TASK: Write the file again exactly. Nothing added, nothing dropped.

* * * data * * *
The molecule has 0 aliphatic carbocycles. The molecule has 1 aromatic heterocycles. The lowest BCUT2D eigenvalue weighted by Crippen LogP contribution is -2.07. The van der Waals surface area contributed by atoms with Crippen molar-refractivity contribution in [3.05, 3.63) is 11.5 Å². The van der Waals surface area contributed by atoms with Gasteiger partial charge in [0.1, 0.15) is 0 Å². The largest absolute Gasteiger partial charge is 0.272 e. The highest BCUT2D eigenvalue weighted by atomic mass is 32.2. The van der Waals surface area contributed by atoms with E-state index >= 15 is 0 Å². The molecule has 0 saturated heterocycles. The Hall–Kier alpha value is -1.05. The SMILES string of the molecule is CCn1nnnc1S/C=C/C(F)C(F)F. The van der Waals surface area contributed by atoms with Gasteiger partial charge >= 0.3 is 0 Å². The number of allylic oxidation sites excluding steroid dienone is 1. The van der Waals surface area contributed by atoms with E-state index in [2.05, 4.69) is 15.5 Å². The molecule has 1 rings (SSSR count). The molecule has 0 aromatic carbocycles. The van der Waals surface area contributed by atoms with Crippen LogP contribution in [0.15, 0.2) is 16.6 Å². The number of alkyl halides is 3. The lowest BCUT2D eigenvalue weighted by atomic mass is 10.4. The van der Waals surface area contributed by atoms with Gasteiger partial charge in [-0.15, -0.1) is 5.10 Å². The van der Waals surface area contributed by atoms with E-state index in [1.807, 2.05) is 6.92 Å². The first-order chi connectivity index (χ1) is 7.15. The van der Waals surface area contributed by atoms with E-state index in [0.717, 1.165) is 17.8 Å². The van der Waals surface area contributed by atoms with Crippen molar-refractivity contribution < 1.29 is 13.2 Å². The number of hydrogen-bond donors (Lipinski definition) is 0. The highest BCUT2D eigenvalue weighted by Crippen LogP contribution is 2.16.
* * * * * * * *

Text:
The molecule has 0 aliphatic carbocycles. The molecule has 1 aromatic heterocycles. The lowest BCUT2D eigenvalue weighted by Crippen LogP contribution is -2.07. The van der Waals surface area contributed by atoms with Crippen molar-refractivity contribution in [3.05, 3.63) is 11.5 Å². The van der Waals surface area contributed by atoms with Gasteiger partial charge in [0.1, 0.15) is 0 Å². The largest absolute Gasteiger partial charge is 0.272 e. The highest BCUT2D eigenvalue weighted by atomic mass is 32.2. The van der Waals surface area contributed by atoms with E-state index >= 15 is 0 Å². The molecule has 0 saturated heterocycles. The Hall–Kier alpha value is -1.05. The SMILES string of the molecule is CCn1nnnc1S/C=C/C(F)C(F)F. The van der Waals surface area contributed by atoms with Gasteiger partial charge >= 0.3 is 0 Å². The number of allylic oxidation sites excluding steroid dienone is 1. The van der Waals surface area contributed by atoms with E-state index in [2.05, 4.69) is 15.5 Å². The molecule has 1 rings (SSSR count). The molecule has 0 aromatic carbocycles. The van der Waals surface area contributed by atoms with Crippen LogP contribution in [0.15, 0.2) is 16.6 Å². The number of alkyl halides is 3. The lowest BCUT2D eigenvalue weighted by atomic mass is 10.4. The van der Waals surface area contributed by atoms with Gasteiger partial charge in [-0.15, -0.1) is 5.10 Å². The van der Waals surface area contributed by atoms with E-state index in [1.807, 2.05) is 6.92 Å². The first-order chi connectivity index (χ1) is 7.15. The van der Waals surface area contributed by atoms with E-state index in [0.717, 1.165) is 17.8 Å². The van der Waals surface area contributed by atoms with Crippen molar-refractivity contribution < 1.29 is 13.2 Å². The number of hydrogen-bond donors (Lipinski definition) is 0. The highest BCUT2D eigenvalue weighted by Crippen LogP contribution is 2.16.